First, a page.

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Today in Tech: iPad 2, Android 3.0, and Google ebooks

December 7, 2010: 6:47 AM ET

Every day, the Fortune staff spends hours poring over tech stories, posts, and reviews from all over the Web to keep tabs on the companies that matter. We've assembled the day's most newsworthy bits below.

  • At All Things Digital's D: Dive Into Mobile last night, Android creator Andy Rubin revealed he and Nokia have discussed the idea of adopting Android as one of many alternatives for the handset-maker. Rubin also whipped out a prototype Motorola tablet with a landscape front-side camera, new version of Google Maps, and Android 3.0 Honeycomb. (Fortune)
  • Google launched its cloud-based ebookstore yesterday. Users will be able to read their purchases in-browser or via dedicated mobile apps for many mobile devices, the one glaring omission being Amazon's Kindle ereader. (Fortune)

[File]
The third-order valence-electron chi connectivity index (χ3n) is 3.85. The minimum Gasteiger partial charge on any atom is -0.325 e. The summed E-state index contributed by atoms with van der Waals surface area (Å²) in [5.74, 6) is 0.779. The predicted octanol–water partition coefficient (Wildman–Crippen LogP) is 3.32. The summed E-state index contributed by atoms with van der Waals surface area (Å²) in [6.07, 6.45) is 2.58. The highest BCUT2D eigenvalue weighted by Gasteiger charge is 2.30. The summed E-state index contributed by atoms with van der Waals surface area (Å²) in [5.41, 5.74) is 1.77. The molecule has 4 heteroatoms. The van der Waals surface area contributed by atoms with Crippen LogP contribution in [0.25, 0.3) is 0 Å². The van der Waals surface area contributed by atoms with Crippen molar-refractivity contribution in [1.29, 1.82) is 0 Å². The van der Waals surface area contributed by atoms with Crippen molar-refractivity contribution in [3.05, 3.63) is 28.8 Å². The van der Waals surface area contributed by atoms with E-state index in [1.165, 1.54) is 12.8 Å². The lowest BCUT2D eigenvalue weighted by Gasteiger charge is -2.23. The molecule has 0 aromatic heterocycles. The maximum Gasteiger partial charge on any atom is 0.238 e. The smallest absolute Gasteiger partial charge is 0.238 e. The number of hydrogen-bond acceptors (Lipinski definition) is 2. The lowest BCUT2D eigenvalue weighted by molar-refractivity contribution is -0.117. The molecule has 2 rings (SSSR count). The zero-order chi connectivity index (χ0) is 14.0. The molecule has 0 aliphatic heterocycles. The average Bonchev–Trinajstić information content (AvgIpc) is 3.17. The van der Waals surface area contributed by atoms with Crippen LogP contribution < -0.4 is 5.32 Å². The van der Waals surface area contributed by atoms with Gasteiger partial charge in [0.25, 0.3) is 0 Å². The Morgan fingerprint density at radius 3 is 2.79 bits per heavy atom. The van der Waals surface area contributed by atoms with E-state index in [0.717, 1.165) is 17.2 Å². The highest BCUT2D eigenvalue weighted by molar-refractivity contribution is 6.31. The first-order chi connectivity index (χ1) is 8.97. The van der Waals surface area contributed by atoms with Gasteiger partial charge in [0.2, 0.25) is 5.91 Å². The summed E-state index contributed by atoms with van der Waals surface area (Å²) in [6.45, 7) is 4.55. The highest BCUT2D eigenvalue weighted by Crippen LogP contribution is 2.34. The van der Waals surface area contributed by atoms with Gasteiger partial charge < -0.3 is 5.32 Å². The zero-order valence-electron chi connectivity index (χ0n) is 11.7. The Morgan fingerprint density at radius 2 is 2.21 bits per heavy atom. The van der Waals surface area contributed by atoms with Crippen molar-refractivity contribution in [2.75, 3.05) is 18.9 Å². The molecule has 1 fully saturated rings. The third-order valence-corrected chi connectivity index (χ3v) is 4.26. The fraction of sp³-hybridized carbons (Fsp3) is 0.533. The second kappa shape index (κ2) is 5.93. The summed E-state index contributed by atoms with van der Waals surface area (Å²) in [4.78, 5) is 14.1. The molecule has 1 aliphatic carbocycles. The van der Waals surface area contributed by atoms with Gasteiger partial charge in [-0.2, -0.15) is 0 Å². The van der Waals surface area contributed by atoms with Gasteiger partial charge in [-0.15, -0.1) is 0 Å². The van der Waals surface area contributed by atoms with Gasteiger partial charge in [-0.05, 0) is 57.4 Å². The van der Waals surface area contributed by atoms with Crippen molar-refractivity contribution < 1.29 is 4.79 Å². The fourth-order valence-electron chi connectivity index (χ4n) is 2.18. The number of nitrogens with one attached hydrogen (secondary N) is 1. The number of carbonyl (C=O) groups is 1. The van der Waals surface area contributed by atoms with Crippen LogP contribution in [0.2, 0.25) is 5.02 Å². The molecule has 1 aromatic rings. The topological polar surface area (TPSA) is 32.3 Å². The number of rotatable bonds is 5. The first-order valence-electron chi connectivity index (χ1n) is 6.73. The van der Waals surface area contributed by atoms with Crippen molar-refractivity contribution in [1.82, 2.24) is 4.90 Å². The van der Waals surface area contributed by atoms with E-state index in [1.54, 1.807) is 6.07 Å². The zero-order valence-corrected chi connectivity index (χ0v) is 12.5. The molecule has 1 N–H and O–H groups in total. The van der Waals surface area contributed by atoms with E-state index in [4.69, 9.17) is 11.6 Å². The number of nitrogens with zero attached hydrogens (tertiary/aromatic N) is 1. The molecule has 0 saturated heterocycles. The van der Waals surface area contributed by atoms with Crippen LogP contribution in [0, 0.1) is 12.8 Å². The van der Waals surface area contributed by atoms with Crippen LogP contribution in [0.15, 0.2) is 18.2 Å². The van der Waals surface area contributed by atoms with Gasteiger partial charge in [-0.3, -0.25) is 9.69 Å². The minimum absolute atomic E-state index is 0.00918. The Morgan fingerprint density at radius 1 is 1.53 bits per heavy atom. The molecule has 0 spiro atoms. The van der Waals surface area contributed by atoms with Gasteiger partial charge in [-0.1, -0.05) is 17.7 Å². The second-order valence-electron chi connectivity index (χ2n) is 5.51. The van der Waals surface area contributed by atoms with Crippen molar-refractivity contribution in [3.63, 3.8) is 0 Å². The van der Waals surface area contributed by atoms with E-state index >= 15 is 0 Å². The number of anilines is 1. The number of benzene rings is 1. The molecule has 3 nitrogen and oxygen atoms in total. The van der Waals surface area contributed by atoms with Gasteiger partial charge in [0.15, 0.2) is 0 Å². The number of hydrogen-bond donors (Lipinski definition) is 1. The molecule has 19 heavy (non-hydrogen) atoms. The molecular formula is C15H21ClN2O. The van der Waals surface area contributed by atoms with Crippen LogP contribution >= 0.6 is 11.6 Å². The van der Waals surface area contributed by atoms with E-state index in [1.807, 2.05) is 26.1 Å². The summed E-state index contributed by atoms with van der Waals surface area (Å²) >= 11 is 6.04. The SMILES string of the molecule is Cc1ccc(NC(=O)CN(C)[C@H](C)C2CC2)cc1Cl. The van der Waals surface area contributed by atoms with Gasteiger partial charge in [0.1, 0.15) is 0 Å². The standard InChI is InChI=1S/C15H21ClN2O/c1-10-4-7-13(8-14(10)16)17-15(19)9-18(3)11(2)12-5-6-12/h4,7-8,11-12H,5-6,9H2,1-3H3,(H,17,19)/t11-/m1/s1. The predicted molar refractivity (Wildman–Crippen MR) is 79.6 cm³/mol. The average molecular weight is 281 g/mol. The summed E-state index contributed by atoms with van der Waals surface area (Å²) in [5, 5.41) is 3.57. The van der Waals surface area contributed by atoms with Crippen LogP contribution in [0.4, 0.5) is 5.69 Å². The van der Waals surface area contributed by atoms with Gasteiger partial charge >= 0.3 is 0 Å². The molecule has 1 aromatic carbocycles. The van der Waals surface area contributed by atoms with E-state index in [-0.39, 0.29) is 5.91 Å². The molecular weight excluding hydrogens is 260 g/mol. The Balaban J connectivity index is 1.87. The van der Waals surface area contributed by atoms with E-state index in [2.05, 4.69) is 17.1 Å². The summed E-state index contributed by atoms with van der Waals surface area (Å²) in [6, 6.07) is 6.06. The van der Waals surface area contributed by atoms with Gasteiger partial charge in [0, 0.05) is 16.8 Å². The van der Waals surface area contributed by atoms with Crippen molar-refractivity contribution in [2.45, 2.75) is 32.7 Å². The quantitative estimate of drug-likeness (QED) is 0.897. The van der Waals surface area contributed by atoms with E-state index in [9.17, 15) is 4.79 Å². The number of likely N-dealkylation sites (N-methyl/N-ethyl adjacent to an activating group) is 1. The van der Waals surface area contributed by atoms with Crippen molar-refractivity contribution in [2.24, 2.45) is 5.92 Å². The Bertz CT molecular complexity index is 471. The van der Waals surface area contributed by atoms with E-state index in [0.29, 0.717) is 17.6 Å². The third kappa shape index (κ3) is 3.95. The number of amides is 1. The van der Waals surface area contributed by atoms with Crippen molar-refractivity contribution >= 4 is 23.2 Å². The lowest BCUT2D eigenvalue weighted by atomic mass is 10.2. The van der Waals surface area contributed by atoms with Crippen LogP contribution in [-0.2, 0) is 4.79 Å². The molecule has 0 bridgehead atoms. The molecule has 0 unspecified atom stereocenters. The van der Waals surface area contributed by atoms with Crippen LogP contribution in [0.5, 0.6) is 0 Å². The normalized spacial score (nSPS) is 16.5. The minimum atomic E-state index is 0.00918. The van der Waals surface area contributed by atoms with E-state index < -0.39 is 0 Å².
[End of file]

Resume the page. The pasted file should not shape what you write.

• Not one to be shown up, Amazon plans to show off a comparable new Kindle experience of its own today. According to a spokeswoman, the new version will enable users to read full books in the browser and enable web sites to become Kindle bookstores. (More on how exactly that will work once the company makes a full announcement.) (Computerworld)
  • WikiLeaks founder Julian Assange was arrested in London on suspicion of committing sexual crimes. (Mashable)
  • Despite WikiLeaks getting nixed by Amazon, PayPal, MasterCard, its DNS server and its Swiss bank account, Facebook says it has no current plans to shut down the controversial web site's account. "The Wikileaks Facebook Page does not violate our content standards nor have we encountered any material posted on the page that violates our policies," said Andrew Noyes, Facebook's Manager of Public Policy Communications. (ReadWriteWeb and cnet) More
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